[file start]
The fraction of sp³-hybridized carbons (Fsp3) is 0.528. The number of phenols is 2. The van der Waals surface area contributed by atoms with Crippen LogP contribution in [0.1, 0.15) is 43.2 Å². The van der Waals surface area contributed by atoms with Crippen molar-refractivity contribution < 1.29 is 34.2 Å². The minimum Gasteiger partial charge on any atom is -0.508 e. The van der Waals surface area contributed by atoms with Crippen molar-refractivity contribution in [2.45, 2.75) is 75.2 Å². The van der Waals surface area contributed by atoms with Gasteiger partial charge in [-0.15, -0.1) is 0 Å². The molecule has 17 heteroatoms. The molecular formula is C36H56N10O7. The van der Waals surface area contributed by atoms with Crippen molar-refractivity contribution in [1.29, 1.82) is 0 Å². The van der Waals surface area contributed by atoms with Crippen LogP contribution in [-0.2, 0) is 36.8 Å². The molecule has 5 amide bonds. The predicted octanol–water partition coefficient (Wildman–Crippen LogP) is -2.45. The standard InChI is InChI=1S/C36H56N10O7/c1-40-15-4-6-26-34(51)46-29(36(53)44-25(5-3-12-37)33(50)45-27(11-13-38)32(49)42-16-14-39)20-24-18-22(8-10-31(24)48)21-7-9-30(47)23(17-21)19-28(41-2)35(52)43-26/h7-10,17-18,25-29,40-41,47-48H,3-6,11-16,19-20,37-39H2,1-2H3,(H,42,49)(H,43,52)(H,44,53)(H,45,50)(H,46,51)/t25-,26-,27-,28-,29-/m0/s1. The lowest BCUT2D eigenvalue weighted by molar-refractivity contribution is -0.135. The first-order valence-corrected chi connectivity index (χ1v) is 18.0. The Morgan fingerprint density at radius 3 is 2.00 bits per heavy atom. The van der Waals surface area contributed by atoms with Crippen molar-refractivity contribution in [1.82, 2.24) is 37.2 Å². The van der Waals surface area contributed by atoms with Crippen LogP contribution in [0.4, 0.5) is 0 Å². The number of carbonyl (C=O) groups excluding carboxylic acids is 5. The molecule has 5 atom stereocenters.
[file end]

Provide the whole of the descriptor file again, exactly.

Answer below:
The fraction of sp³-hybridized carbons (Fsp3) is 0.528. The number of phenols is 2. The van der Waals surface area contributed by atoms with Crippen LogP contribution in [0.1, 0.15) is 43.2 Å². The van der Waals surface area contributed by atoms with Crippen molar-refractivity contribution < 1.29 is 34.2 Å². The minimum Gasteiger partial charge on any atom is -0.508 e. The van der Waals surface area contributed by atoms with Crippen molar-refractivity contribution in [2.45, 2.75) is 75.2 Å². The van der Waals surface area contributed by atoms with Gasteiger partial charge in [-0.15, -0.1) is 0 Å². The molecule has 17 heteroatoms. The molecular formula is C36H56N10O7. The van der Waals surface area contributed by atoms with Crippen molar-refractivity contribution in [1.29, 1.82) is 0 Å². The van der Waals surface area contributed by atoms with Crippen LogP contribution in [-0.2, 0) is 36.8 Å². The molecule has 5 amide bonds. The predicted octanol–water partition coefficient (Wildman–Crippen LogP) is -2.45. The standard InChI is InChI=1S/C36H56N10O7/c1-40-15-4-6-26-34(51)46-29(36(53)44-25(5-3-12-37)33(50)45-27(11-13-38)32(49)42-16-14-39)20-24-18-22(8-10-31(24)48)21-7-9-30(47)23(17-21)19-28(41-2)35(52)43-26/h7-10,17-18,25-29,40-41,47-48H,3-6,11-16,19-20,37-39H2,1-2H3,(H,42,49)(H,43,52)(H,44,53)(H,45,50)(H,46,51)/t25-,26-,27-,28-,29-/m0/s1. The lowest BCUT2D eigenvalue weighted by molar-refractivity contribution is -0.135. The first-order valence-corrected chi connectivity index (χ1v) is 18.0. The Morgan fingerprint density at radius 3 is 2.00 bits per heavy atom. The van der Waals surface area contributed by atoms with Crippen molar-refractivity contribution in [1.82, 2.24) is 37.2 Å². The van der Waals surface area contributed by atoms with Crippen LogP contribution in [0.4, 0.5) is 0 Å². The number of carbonyl (C=O) groups excluding carboxylic acids is 5. The molecule has 5 atom stereocenters.